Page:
Gastric ulcers are small injuries to the lining of the stomach and can occur in either the upper or lower half. They can be very common in certain populations of horses, and much less common in others. For instance, they can be found in up to 90% of Thoroughbred racehorses and Arabian endurance horses in training, whereas they may be present in up to 50% of pleasure horses.
What causes ulcers?
Horses’ stomachs contain a puddle of acid mixed with food material. Acid is secreted by the stomach to aid in digestion of food, however when acid splashes on the wall of the upper part of the stomach (called the squamous mucosa) it can cause ulceration (squamous ulcers). Ulcers also occur at the bottom of the stomach (glandular ulceration) but research has yet to discover why these come about. We know they’re not caused by bacteria, as they can be in people.
Did you know?
Ulcers in the upper half of the stomach are called squamous ulcers, or equine squamous gastric disease. In the lower half of the stomach they’re called glandular ulcers, or equine glandular gastric disease.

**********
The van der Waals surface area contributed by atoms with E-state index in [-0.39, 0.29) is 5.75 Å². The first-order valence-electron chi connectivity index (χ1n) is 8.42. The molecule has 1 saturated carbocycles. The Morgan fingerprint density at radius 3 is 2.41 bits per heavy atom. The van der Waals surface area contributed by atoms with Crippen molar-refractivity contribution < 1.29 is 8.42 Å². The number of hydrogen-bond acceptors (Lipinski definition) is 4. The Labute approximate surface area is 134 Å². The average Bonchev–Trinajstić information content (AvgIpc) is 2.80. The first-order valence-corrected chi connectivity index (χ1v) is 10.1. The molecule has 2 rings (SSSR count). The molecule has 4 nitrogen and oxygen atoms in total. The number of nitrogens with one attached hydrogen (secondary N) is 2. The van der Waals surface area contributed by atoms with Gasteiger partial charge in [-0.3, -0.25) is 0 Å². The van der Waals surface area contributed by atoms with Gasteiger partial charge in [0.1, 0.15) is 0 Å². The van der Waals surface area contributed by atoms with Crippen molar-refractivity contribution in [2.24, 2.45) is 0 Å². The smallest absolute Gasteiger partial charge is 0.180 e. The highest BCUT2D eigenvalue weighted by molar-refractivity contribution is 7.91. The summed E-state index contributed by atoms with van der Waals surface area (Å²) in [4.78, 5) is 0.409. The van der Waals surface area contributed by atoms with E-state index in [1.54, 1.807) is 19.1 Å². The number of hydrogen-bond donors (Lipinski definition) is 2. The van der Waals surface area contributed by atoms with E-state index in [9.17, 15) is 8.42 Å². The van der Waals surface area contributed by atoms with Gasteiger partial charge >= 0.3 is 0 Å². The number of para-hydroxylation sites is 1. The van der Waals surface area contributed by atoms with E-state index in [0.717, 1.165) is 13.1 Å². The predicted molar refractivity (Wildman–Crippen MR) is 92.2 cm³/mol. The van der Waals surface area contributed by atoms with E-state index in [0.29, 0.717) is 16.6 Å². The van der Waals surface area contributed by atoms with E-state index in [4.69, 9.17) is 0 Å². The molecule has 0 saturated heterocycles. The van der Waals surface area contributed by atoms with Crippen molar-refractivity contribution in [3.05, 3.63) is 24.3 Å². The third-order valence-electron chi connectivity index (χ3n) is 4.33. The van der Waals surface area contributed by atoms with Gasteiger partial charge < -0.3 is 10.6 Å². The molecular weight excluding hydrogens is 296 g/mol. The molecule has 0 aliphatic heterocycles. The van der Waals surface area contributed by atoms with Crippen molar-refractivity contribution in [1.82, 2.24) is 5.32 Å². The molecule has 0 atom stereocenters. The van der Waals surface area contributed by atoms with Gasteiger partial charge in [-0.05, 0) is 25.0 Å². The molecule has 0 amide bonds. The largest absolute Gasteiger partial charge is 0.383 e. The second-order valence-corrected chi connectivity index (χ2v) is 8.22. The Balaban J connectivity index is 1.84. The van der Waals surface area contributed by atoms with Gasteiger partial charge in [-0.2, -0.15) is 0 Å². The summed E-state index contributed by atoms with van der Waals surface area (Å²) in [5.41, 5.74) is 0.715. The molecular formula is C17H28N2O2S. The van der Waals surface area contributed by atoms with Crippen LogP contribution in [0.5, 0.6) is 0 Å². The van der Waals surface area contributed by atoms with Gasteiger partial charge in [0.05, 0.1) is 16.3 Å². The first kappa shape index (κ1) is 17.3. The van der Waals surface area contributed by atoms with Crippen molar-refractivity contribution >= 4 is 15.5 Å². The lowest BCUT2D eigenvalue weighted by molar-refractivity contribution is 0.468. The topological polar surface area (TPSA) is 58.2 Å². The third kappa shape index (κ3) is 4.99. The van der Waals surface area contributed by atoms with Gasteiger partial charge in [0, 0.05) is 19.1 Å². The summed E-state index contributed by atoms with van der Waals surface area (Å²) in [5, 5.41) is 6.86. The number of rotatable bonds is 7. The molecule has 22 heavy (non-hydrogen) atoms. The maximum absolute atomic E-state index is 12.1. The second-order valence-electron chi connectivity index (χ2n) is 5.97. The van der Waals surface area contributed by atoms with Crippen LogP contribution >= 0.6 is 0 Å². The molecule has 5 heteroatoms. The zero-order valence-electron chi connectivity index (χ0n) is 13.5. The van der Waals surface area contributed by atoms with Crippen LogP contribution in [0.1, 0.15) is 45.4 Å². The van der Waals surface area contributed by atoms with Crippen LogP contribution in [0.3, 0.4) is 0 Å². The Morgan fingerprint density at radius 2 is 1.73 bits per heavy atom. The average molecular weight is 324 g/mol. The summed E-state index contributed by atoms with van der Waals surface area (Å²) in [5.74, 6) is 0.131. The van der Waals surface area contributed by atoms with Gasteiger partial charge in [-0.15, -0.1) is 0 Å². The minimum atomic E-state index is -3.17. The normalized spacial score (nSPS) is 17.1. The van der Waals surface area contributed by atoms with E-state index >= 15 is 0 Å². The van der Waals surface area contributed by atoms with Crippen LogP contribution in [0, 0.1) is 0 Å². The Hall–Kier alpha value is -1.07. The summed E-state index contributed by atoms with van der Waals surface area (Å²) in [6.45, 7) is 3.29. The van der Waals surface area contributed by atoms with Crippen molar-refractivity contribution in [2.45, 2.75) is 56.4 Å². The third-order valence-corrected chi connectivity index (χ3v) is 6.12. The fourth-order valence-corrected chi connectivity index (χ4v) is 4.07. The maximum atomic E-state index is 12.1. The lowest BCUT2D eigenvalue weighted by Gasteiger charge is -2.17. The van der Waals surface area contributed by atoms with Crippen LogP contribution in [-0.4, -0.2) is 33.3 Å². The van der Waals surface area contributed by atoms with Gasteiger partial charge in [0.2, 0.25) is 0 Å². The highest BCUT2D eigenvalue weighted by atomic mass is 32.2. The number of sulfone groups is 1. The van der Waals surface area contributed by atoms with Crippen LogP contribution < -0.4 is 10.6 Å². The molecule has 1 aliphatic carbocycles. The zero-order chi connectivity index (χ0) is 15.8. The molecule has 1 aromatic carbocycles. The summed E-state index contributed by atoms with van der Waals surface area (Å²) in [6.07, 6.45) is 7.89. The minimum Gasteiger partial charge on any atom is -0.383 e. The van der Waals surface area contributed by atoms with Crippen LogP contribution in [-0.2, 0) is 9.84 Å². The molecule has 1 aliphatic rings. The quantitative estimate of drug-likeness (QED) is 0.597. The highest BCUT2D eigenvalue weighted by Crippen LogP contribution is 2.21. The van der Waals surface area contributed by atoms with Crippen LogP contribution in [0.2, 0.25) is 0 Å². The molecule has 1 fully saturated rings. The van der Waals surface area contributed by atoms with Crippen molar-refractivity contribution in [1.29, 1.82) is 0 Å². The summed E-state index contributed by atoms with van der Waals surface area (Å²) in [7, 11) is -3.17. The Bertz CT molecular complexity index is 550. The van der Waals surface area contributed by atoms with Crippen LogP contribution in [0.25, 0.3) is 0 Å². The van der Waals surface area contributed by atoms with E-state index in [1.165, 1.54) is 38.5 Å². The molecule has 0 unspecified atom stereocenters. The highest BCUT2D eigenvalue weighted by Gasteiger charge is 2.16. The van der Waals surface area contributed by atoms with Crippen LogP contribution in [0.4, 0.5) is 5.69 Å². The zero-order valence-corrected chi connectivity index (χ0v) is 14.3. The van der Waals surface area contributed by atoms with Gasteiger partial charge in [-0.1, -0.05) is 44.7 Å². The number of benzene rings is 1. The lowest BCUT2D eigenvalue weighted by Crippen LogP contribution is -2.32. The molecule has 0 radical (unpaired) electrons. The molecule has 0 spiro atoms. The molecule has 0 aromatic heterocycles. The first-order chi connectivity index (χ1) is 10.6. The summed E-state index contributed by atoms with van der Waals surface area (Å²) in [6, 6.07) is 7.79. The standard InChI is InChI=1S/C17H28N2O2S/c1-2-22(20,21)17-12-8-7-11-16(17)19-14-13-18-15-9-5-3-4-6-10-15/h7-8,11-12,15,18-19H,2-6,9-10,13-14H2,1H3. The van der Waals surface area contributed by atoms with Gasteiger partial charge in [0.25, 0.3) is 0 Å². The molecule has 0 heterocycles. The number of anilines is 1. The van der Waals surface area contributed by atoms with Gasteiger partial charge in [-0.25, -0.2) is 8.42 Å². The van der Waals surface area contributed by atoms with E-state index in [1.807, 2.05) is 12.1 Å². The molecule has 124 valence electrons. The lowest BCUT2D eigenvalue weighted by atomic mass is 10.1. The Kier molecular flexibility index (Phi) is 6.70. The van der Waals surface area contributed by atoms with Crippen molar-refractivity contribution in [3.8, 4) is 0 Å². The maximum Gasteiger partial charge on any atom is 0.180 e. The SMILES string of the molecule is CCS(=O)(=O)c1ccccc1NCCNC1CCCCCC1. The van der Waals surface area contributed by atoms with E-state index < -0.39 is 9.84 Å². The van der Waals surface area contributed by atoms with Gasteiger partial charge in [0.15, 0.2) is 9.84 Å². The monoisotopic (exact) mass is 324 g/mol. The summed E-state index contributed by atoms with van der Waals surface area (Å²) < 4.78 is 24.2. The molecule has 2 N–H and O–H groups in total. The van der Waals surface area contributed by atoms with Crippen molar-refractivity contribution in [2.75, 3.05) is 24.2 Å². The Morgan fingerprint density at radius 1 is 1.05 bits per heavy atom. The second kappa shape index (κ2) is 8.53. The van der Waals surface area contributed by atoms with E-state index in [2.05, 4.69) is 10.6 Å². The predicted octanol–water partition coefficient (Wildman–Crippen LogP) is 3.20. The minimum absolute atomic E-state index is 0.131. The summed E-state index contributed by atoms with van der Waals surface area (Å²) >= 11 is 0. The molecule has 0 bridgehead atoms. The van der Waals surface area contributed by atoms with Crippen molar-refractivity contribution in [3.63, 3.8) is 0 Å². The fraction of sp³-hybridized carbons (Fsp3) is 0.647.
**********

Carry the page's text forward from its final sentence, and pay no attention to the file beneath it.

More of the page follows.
What to look for
The most commons signs of gastric ulceration are a poor appetite, rough coat and failure to maintain condition. Ulcers can also cause mild colic (particularly after eating) and possibly even contribute to chronic diarrhoea. We know that gastric ulceration can also reduce performance in high-performing equine athletes, such as racehorses, because they reduce lung capacity.
What can you do?
If you think your horse has gastric ulcers, discuss it with your vet. They’re likely to recommend a gastroscopy. There are other diagnostic tests advertised to look for gastric ulceration, such as a faecal blood, but they’re unreliable.
Pick up a copy of July Horse&Rider, on sale 30 May, for more information on gastric ulcers, treatment plans and what you can do to prevent them.